PEMBERTON TOWNSHIP — The Pinelands Commission has no idea when the state Department of Environmental Protection will reapply to do cut down trees around the fire tower in Bass River Township, an official said Friday.

The DEP has not submitted any paperwork to the commission, other than a letter withdrawing its initial application to clearcut about 16 acres in Bass River State Forest, said commission Executive Director Nancy Wittenberg at Friday’s meeting.

She said the commission received a letter from Deputy Commissioner Ray Bukowski, saying the state will start the process over with a new application.

“They will start over again, like a new application,” said Wittenberg. “It gets announced, and there is public comment.”

DEP tree cutting plan for fire tower fails to get Pinelands approval

The commission would eventually vote again on a new application.

The commission narrowly voted against allowing the DEP to do the cutting in August, with some commissioners saying they needed more information on alternatives such as use of drones, cameras or other options to spot fires.

Then at last month’s meeting, commissioners voted to extend the application period to collect more information from the DEP about it.

Township residents and others who opposed the tree cutting were angry, saying it allowed the DEP to continue a closed process, but excluded the public from further comment.

Commissioner Mark Lohbauer, who voted against the cutting plan, thanked Bukowski for withdrawing the application and starting over with a new one.

“Ray Bukowski wants to address the public’s questions, and in a public way,” Lohbauer said. “I’m grateful to him for doing that.”

When commissioners rejected the tree cutting plan, it was believed to be the first time the commissioners went against a staff recommendation to approve a public development project requested by another state agency.

The DEP’s Forest Fire Service has said fire spotters’ views are blocked on three sides of the 80-foot Bass River fire tower by nearby pines that were planted back in the 1930s by the Civilian Conservation Corps.

Everyone agrees the white pines and other non-native species were planted with the intention of harvesting them, but residents, local elected officials and hikers have argued the trees are a historic treasure and losing them would create an eyesore that would harm tourism.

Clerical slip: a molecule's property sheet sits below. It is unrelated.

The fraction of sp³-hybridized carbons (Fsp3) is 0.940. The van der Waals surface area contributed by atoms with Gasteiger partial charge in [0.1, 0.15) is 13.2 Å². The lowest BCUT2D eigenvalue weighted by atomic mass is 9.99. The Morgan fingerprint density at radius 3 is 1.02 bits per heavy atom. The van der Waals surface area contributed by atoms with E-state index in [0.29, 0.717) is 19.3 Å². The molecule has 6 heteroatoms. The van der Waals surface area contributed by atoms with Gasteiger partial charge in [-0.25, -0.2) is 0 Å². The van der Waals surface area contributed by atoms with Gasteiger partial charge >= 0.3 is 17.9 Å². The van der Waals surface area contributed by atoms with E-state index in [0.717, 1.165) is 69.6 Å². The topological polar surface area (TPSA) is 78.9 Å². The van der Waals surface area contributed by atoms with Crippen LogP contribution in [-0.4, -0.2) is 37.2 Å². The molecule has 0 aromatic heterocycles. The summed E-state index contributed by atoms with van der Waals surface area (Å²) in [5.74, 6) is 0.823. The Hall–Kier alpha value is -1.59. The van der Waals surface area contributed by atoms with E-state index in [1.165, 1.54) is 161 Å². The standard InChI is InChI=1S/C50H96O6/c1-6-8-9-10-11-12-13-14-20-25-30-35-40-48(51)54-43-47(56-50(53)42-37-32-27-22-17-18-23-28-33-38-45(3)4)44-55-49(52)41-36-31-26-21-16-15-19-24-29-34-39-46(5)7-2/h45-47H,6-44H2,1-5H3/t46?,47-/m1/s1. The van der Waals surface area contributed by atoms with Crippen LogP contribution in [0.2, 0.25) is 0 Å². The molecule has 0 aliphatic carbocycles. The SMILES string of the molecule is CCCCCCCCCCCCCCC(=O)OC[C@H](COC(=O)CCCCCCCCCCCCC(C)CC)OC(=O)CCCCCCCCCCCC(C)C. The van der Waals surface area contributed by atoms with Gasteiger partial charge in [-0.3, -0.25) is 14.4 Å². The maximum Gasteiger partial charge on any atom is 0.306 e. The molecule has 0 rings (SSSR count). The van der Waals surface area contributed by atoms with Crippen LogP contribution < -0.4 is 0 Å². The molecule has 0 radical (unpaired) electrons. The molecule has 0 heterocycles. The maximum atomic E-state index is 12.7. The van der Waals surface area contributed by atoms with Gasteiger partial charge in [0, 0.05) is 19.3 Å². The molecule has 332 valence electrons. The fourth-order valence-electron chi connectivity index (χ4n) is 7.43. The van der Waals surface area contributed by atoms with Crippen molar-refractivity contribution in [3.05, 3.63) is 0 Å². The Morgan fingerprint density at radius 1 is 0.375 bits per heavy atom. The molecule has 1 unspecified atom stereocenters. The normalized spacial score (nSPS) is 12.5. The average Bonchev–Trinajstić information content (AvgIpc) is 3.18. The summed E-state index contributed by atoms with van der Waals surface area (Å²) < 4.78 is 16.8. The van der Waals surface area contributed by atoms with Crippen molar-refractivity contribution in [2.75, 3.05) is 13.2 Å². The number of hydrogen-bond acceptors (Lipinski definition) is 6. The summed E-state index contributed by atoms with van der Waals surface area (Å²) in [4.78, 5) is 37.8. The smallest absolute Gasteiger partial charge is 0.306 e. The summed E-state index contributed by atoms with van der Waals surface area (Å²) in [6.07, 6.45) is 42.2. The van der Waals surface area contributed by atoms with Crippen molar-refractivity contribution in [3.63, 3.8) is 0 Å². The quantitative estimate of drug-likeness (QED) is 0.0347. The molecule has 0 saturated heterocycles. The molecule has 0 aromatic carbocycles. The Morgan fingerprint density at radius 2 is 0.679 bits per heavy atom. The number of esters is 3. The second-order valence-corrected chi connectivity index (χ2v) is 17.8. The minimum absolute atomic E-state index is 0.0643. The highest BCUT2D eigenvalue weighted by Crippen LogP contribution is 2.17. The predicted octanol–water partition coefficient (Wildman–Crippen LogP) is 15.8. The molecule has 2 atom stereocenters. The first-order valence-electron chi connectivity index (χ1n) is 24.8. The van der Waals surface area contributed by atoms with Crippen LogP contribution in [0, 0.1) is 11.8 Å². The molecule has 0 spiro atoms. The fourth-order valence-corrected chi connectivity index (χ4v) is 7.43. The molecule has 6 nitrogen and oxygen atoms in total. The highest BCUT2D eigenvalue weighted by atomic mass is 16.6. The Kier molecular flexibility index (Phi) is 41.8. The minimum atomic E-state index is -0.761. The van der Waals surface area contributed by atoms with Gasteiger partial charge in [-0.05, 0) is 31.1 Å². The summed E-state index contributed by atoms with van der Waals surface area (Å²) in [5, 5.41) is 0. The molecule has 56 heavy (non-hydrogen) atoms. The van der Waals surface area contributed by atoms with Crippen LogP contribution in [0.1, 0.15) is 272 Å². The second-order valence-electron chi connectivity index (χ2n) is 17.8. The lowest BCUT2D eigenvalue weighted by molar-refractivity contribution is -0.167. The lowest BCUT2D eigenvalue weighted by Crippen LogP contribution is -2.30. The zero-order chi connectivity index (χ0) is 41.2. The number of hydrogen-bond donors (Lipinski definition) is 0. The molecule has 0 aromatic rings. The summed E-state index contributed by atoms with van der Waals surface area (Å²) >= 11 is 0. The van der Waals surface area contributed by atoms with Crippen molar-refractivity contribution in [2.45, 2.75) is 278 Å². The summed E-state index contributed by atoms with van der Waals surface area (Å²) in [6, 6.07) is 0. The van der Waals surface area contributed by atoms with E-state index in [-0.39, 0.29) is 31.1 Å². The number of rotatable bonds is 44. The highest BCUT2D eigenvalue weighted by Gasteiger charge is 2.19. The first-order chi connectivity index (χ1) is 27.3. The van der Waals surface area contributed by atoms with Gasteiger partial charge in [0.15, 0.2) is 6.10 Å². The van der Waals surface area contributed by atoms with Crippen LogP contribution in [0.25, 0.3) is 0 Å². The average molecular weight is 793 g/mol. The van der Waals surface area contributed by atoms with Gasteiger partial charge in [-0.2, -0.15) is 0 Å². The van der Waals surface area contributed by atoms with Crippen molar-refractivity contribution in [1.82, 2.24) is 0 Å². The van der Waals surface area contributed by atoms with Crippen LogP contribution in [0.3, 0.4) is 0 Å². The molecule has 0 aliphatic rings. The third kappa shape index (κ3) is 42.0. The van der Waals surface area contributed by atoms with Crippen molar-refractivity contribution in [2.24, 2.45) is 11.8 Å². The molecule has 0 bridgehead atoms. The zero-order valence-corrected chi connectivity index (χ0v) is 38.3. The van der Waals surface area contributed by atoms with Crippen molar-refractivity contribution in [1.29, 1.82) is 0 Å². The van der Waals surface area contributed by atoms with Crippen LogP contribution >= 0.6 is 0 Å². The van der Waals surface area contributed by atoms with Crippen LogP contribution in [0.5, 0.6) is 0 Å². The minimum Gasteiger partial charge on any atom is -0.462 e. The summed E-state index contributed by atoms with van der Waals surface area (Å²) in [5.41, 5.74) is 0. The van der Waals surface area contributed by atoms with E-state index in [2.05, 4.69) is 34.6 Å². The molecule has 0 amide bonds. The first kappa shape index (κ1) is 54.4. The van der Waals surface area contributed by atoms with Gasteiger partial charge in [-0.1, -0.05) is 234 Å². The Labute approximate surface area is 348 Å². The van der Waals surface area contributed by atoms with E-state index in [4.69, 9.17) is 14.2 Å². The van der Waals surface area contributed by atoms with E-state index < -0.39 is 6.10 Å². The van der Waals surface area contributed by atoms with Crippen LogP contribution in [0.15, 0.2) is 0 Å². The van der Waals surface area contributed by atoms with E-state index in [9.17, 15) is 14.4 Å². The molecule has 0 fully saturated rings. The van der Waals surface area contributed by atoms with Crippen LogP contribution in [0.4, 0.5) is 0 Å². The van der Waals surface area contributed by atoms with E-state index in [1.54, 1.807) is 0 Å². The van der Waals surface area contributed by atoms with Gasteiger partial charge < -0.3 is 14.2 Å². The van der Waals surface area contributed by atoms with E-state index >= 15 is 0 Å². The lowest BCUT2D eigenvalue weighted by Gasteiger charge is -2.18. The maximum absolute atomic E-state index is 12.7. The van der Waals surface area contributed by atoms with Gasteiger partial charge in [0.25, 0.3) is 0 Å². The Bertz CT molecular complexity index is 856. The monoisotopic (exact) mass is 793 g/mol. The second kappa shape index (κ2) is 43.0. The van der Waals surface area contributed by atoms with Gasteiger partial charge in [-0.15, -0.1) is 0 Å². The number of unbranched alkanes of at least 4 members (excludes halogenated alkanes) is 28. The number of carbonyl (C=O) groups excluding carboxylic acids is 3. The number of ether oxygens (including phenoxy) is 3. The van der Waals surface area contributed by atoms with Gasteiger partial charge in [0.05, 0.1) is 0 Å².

Visitors mainly come to the area to camp and hike, they have said, and the tree cutting would affect an area on a popular hiking trail.

The issue was supposed to go to the Office of Administrative Law, to determine after a hearing whether the clear cutting could go forward and whether its scope should change.

But after commissioners extended the application period to allow DEP to answer additional questions, it was unclear if the issue would go to the court.

Commissioner Chairman Sean Earlen also told the public the record must remain closed to public comment, angering many.

The tower oversees an area of about 50,000 residents — mostly to the east — in places such as Tuckerton and Little Egg Harbor, Bass River and Eagleswood townships.

State Forest Fire Service Chief Greg McLaughlin has said he expects the aging fire tower, built by the Civilian Conservation Corps in 1937, to continue being used for the next five to 10 years.

So should a tree-cutting plan eventually move forward, it is likely another fire-spotting method will have to soon be found at the location just west of the Garden State Parkway on East Greenbush Road.

Contact: 609-272-7219 Twitter @MichelleBPost

Staff Writer

In my first job after college got paid to read the New York Times and summarize articles for an early online data base. First reporting job was with The Daily Record in Parsippany. I have also worked in nonprofits, and have been with The Press since 1990.

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